2017-03-01 00:00:00 Cash Flow English Setting up and maintaining a rainy day fund takes discipline, but it can save your business when the bad times hit. https://quickbooks.intuit.com/ca/resources/ca_qrc/uploads/2017/06/Man-holds-tablet-with-emergency-fund-data-in-art-gallery.jpg https://quickbooks.intuit.com/ca/resources/cash-flow/rainy-day-fund-emergency-fund/ Rainy Day Fund or Emergency Fund

What Is a Rainy Day Fund?

2 min read

Do you keep an umbrella in your car or carry one when you think it might rain? If so, then you understand the reasoning behind an emergency or rainy day fund for your small business. A rainy day fund is a cash reserve you set aside. The fund is similar to giving your business an umbrella, protecting it from the storms of challenging economic times, such as low sales months or long periods of slow cash flow.

How Much Should You Place in Your Rainy Day Fund?

Generally, setting aside three to six months of operating expenses gives your small business a solid rainy-day fund. Some enterprises have more access to funds than others. If you have limited access to financial resources, the more money you’re able to set aside for your fund, the longer your business can withstand potential financial pressures.

In deciding how much money to put in your rainy day fund, you might consider your tolerance level for business risk, your alternative revenue streams, and how sensitive your business is to changes in the economy. If your risk tolerance is low, you have few alternatives for revenue, or your business reacts strongly to seasonal or economic changes, you may feel more comfortable setting aside a greater amount of money.

Handling Your Rainy Day Fund

When creating your rainy day fund, the easiest way to save is by designating a specific amount in your monthly budget. Try to avoid the temptation to use the funds for a non-emergency, thinking you can replenish the amount later. It’s wise to put the money in a safe place, preferably a no-risk financial vehicle that earns interest or dividends, such as a savings account or short term certificate of deposit (CD). Using a separate account makes it more difficult to dip into the fund, reducing temptation. Once you set up the reserve and you’re comfortable with the amount, you can separate it from the regular cash in your balance sheet.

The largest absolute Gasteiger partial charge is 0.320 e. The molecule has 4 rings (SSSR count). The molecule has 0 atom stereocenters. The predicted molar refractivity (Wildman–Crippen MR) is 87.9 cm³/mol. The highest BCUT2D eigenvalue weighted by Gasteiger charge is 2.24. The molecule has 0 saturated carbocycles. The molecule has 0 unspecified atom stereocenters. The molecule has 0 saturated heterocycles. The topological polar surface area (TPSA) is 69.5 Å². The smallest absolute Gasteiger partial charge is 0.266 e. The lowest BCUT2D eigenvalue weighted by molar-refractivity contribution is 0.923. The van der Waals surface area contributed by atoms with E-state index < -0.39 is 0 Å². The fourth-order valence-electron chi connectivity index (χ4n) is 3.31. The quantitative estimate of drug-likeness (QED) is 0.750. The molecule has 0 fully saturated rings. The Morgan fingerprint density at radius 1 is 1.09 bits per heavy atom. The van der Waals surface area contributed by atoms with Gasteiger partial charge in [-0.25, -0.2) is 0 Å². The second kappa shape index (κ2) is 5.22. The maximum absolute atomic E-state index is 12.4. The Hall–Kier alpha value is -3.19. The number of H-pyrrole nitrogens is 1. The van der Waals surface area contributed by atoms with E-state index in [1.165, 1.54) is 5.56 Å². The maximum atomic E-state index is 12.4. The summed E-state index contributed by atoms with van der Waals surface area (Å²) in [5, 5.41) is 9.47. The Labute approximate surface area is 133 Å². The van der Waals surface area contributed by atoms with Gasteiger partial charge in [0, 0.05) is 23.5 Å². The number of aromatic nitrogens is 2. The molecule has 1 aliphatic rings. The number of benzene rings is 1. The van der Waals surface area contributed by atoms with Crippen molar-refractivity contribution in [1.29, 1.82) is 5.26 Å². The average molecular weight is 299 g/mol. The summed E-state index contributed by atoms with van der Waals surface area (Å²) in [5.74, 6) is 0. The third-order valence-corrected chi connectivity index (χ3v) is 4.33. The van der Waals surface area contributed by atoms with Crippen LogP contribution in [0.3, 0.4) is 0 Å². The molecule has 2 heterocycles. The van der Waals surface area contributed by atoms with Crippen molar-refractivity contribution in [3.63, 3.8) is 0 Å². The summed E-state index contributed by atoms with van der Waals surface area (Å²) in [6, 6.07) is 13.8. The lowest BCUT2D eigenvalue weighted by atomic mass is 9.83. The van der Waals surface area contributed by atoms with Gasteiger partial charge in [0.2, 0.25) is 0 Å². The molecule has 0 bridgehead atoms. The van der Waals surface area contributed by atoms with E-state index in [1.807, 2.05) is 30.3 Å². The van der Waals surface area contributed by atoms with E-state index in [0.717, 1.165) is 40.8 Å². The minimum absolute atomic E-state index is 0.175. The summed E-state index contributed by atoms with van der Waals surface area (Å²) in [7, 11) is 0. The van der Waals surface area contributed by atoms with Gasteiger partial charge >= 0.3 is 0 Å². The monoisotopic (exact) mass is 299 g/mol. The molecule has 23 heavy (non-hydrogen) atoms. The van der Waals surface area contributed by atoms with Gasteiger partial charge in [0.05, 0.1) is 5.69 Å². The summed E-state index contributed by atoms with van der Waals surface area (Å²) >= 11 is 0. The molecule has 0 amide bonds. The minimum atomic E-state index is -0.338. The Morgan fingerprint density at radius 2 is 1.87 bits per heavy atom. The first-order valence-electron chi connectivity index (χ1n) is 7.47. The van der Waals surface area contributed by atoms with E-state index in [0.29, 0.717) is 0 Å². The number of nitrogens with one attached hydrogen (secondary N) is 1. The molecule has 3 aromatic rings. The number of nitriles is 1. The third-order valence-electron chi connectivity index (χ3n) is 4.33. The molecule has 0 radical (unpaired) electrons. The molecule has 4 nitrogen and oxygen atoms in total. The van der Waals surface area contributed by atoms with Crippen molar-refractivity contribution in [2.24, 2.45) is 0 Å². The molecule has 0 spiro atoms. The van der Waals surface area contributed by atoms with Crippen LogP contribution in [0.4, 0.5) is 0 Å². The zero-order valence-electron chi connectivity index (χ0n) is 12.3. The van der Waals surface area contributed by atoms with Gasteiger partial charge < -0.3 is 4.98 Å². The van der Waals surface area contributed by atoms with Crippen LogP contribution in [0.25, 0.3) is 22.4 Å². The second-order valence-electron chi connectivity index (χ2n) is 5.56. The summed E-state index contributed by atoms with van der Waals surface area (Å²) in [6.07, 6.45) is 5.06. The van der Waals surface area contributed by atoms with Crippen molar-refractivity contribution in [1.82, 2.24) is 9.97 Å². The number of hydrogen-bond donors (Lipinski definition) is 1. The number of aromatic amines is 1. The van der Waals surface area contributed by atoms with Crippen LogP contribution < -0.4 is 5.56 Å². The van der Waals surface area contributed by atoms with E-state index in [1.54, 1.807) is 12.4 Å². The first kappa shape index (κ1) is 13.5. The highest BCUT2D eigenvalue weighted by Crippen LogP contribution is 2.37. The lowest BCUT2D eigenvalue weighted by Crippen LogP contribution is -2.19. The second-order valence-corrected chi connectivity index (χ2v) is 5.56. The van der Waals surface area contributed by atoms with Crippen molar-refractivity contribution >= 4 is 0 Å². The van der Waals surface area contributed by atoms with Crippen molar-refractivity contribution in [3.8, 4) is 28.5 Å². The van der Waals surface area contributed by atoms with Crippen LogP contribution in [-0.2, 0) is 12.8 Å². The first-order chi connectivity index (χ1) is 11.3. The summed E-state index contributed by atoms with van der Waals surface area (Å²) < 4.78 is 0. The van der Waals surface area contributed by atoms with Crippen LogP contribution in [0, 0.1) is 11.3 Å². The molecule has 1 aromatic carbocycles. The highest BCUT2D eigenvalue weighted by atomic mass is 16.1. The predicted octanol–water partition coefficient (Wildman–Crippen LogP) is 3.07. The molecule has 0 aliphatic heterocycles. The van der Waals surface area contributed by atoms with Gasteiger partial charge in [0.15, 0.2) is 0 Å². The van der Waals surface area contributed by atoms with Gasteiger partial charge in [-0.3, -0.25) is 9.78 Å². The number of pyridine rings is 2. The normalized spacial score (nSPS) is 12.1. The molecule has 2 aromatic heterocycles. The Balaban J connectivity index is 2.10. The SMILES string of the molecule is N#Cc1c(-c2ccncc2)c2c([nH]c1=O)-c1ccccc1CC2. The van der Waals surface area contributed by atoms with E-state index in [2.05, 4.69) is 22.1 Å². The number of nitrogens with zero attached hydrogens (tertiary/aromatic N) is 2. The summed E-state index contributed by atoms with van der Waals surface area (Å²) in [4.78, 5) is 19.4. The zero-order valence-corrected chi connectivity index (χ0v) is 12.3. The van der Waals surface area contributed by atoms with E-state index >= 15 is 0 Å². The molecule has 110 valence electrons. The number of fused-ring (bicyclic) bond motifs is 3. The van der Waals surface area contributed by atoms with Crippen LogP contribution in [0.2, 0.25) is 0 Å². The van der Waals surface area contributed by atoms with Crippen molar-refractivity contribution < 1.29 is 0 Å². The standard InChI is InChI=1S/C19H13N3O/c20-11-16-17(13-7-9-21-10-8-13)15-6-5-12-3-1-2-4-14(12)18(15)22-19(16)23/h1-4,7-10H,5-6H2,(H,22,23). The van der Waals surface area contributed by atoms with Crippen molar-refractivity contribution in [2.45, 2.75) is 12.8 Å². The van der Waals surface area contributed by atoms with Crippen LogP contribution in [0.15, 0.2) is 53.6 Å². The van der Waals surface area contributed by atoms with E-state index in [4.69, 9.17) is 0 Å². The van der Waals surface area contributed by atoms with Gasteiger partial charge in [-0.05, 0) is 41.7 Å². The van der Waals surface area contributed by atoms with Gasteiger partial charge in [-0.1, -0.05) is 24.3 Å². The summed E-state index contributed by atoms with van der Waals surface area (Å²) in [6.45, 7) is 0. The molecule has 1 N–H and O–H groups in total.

Your rainy day fund provides business protection, similar to an insurance policy. It empowers you to continue operating your business during a variety of emergencies and difficult circumstances. While you may never use your fund, an old saying that applies to umbrellas applies to rainy day funds: It’s better to have it and not need it than to need it and not have it.

Periods of low cash flow can slow your business growth or increase the need to dip into rainy day fund reserves. Improve your cash flow with invoices, payments, and expense tracking. See how much cash you have on hand with QuickBooks.

Information may be abridged and therefore incomplete. This document/information does not constitute, and should not be considered a substitute for, legal or financial advice. Each financial situation is different, the advice provided is intended to be general. Please contact your financial or legal advisors for information specific to your situation.

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